Data collected under these conditions and wirelessly transmitted to a smartphone are in Fig. 5 (E to G). Nine wake-up events occur in the morning, and Twake decreases from 12.28 to 4 min during sunrise. The measured doses of blue and UVA during the morning exposure are 13.5 and 4.5 J/cm2, respectively. Measurements around noon involve 27 wake-up events, and Twake remains approximately constant at 2.16 ± 0.07 min. The exposure doses of blue and UVA during noon are 40.5 and 11.8 J/cm2, respectively. In the afternoon, there are 15 wake-up events. The Twake increases from 3.25 to 5.45 min during sunset with total blue and UVA doses of 22.5 and 7.1 J/cm2, respectively. See fig. S8 for results from a field test using a two-channel device to measure UVA and blue light exposure outdoors over 4 days (25 July to 26 July and 31 July to 1 August; Evanston, IL). The cumulate doses of UVA/blue light on 25 July, 26 July, 31 July, and 1 August from 5:30 a.m. to 1:30 p.m. are 15.31/76.5, 13.02/61.5, 34.64/123.0, and 33.02/115.5 J/cm2, respectively.


The combined use of adaptive circuit designs and accumulation detection schemes provide the foundations for compact, wireless digital platforms capable of continuous monitoring of EMR exposure at a personalized level, across one or multiple wavelengths in an autonomous mode that adjusts continuously to surrounding conditions. These highly accurate, millimeter-scale systems function in an always-on state, with multiyear lifetimes that can be considered, in a practical sense, to be everlasting for most envisioned applications. Automatic reporting of exposure data via far-field wireless links to standard consumer electronic devices serves as the basis for information that can be used to guide healthy behaviors. These technical capabilities—together with a negligible user burden associated with data acquisition, power management, battery replenishment, and wearability—represent an ideal collection of features. Alignment with low-cost, volume manufacturing suggests a potential for scaled deployment to help prevent risks of skin cancer, mood disorders, ocular damage, and other conditions associated with EMR exposure.


Fabrication procedures

A thin, flexible sheet (AP8535R, Pyralux) of copper (thickness, 18 μm)/polyimide (thickness, 75 μm)/copper (thickness, 18 μm) served as a substrate. A UV laser system (ProtoLaser U4, LPKF) ablated the copper to define conductive traces and through-hole vias. A galvanic pulsed electroplating system (Contac S4, LPKF) created conductive plugs of copper between the two patterned copper layers through the vias. In/Ag soldering paste (Indalloy 290, Indium Corporation) heated at 90°C served as solder joints for surface-mount components (BLE, SC, UVA PD, UVB PD, blue PD, and MOSFET). Polydimethylsiloxane (SYLGARD 184, Dow Corning) molded and cured at 70°C formed a robust encapsulating structure.

Calibration of outdoor dosimeters

Calibration involved exposure to the outdoor sun with constant intensity on a clear day without clouds during the solar noon. Blue light (Visible Blue Light Meter, Solarmeter) and UVA photometers (Sensitive UVA Meter, Solarmeter) measured the intensity of incident solar light. Time integration of the measured intensity is the accumulated dose of blue light or of UVA exposure. A BLE-enabled phone (iPhone 6) wirelessly acquired voltage measurements of the dosimeters for all wake-up events.

Real-time measurements of current consumption

The Power Profiler Kit (PPK) board (NRF6707, Nordic Semiconductor) served as a current measurement tool for the dosimeters. The PPK supplied power to BLE blue light dosimeter through the external device under test connectors and used its ADC to measure a voltage drop over a series of measurement resistors. The real-time current consumed by blue light dosimeter is I (A) = measured voltage drop (V)/resistor value (ohm). The PPK provided current measurements with a resolution down to 0.2 μA and a real-time display with a resolution down to 13 μs to the desktop application. By mounting the PPK on an nRF52 development kit (DK) board (nRF52-DK, Nordic Semiconductor), the nRF52-DK provided the connection between the PPK and the computer with the PPK application. The PPK software was an app running in nRF Connect, a cross-platform development software for BLE. See the Supplementary Materials for more details.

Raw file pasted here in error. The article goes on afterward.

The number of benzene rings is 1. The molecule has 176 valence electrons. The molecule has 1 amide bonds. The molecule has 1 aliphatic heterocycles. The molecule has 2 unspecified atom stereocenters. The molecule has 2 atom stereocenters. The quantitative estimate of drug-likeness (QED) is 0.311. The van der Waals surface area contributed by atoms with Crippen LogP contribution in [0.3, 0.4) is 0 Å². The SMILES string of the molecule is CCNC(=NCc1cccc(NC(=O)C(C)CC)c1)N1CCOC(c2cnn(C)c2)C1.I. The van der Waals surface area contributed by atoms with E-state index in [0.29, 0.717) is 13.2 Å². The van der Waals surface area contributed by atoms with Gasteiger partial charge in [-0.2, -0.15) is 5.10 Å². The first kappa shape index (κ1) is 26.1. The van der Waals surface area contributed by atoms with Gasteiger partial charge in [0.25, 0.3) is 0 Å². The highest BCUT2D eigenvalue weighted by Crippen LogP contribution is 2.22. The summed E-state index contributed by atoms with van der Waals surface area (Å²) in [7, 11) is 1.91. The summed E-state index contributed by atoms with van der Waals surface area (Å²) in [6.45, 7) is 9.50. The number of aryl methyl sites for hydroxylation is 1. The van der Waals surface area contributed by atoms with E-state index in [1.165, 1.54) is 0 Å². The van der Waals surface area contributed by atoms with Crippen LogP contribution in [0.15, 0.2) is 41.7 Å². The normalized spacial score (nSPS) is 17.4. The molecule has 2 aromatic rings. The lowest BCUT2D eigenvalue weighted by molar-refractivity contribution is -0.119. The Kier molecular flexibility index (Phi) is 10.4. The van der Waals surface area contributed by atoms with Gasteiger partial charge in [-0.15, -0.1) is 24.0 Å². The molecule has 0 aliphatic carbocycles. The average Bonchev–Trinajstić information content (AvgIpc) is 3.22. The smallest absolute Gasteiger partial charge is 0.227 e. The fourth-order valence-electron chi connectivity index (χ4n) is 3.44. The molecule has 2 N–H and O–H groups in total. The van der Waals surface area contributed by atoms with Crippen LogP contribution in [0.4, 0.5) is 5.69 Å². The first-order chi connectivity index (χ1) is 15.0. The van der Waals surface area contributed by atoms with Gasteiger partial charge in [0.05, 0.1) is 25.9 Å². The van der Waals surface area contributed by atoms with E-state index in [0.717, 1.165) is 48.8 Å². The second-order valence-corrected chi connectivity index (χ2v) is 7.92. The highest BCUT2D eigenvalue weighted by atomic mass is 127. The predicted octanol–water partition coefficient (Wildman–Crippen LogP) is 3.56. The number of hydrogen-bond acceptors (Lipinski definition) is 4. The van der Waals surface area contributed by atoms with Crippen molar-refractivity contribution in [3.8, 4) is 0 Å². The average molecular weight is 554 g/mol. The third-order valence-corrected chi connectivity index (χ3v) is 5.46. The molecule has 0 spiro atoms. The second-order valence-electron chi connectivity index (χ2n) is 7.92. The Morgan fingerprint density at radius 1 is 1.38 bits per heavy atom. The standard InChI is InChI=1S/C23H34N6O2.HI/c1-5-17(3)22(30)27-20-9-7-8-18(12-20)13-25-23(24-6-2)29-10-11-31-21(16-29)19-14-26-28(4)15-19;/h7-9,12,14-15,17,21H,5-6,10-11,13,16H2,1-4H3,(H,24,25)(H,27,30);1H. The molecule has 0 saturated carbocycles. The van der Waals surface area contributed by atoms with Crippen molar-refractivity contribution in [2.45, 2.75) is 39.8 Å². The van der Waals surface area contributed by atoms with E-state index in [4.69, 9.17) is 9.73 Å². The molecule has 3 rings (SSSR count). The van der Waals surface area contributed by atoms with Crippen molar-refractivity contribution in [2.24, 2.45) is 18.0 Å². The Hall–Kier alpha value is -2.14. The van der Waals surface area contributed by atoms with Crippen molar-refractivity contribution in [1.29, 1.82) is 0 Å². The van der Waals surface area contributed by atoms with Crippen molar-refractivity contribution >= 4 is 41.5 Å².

BLE communication modalities

In connected mode, the device must satisfy connection rules provided by the user interface to establish a connection link. The connection parameter that complies with Accessory Design Guide for Apple Devices (Release R8) is slave latency = 3 and maximum connection interval = 500 ms such that maximum connection interval × (slave latency + 1) ≤ 2 s. Devices under these connection rules exchange data packets with the user interface every 2 s to maintain connected status even when there is no need to transmit user data. This operation substantially degrades the overall power efficiency of the device. In advertising mode, BLE devices send data to any listening user interface that knows the device ID without establishing any connection. This mode enables efficient BLE operations for low duty cycle applications such as those described here. See the Supplementary Materials for more details.


Supplementary material for this article is available at

Fig. S1. EQE of the blue light PD.

Fig. S2. Flow diagram of BLE blue light sensing system using ultralow-power sleep/wake-up capability.

Fig. S3. Measured time intervals (Twake) between wake-up events as a function of exposure intensity.

Fig. S4. Real-time current measurements of BLE blue light dosimeters.

Fig. S5. Power consumption and expected lifetime of BLE dosimeters in connected mode.

Fig. S6. Blue light dosimeters with high detection sensitivity for monitoring short-wavelength blue light from indoor lighting and display systems.

Fig. S7. EQE of UVA and IR PDs.

Fig. S8. Daily outdoor exposure over two cloudy days (25 July to 26 July; Evanston, IL) and two sunny days (31 July to 1 August; Evanston, IL) from 5:30 a.m. to 1:30 p.m. using a two-channel blue/UVA dosimeter.

This is an open-access article distributed under the terms of the Creative Commons Attribution-NonCommercial license, which permits use, distribution, and reproduction in any medium, so long as the resultant use is not for commercial advantage and provided the original work is properly cited.


Acknowledgments: We thank T. Marks and W. Zhu at Northwestern University for providing access to the Newport-Oriel IQE-200. K.K. acknowledges the Outbound Program of Korea Advanced Institute of Science and Technology funded by the Korean government. Funding: Research reported in this publication was supported by the National Cancer Institute of the NIH under award number R44CA224658. The content is solely the responsibility of the authors and does not necessarily represent the official views of the NIH. The materials and engineering efforts were supported by the Center for Bio-Integrated Electronics of the Simpson Querrey Institute at Northwestern University. Author contributions: K.K., S.Y.H., and J.A.R. conceived the idea, designed the research, analyzed data, and wrote the paper. K.K. and S.Y.H. performed research and led the experimental works with support from I.Y., A.B., M.C., J.Y.L., J.B.P., and J.K. Competing interests: A.B. and J.A.R. are cofounders of a company, Wearifi Inc., with potential interest in this technology. The authors declare that they have no other competing interests. Data and materials availability: All data needed to evaluate the conclusions in the paper are present in the paper and/or the Supplementary Materials. Additional data related to this paper may be requested from the authors.